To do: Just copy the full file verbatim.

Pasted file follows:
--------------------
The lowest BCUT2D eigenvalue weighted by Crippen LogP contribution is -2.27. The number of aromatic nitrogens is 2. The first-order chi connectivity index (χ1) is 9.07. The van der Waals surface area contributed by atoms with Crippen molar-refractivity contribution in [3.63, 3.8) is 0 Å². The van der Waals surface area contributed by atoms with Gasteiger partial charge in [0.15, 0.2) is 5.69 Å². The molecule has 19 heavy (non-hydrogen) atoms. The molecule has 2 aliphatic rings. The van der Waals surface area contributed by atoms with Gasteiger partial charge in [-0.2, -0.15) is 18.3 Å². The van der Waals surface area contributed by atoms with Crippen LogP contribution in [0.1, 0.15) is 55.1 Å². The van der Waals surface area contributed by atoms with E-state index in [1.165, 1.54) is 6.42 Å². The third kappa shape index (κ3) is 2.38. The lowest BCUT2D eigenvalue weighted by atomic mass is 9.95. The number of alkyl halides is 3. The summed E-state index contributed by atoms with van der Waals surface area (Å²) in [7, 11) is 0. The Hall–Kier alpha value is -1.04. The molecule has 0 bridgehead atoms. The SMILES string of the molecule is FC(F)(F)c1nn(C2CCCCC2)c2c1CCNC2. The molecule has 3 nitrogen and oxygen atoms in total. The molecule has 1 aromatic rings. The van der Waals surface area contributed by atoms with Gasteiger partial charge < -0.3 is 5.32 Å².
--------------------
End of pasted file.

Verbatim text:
The lowest BCUT2D eigenvalue weighted by Crippen LogP contribution is -2.27. The number of aromatic nitrogens is 2. The first-order chi connectivity index (χ1) is 9.07. The van der Waals surface area contributed by atoms with Crippen molar-refractivity contribution in [3.63, 3.8) is 0 Å². The van der Waals surface area contributed by atoms with Gasteiger partial charge in [0.15, 0.2) is 5.69 Å². The molecule has 19 heavy (non-hydrogen) atoms. The molecule has 2 aliphatic rings. The van der Waals surface area contributed by atoms with Gasteiger partial charge in [-0.2, -0.15) is 18.3 Å². The van der Waals surface area contributed by atoms with Crippen LogP contribution in [0.1, 0.15) is 55.1 Å². The van der Waals surface area contributed by atoms with E-state index in [1.165, 1.54) is 6.42 Å². The third kappa shape index (κ3) is 2.38. The lowest BCUT2D eigenvalue weighted by atomic mass is 9.95. The number of alkyl halides is 3. The summed E-state index contributed by atoms with van der Waals surface area (Å²) in [7, 11) is 0. The Hall–Kier alpha value is -1.04. The molecule has 0 bridgehead atoms. The SMILES string of the molecule is FC(F)(F)c1nn(C2CCCCC2)c2c1CCNC2. The molecule has 3 nitrogen and oxygen atoms in total. The molecule has 1 aromatic rings. The van der Waals surface area contributed by atoms with Gasteiger partial charge < -0.3 is 5.32 Å².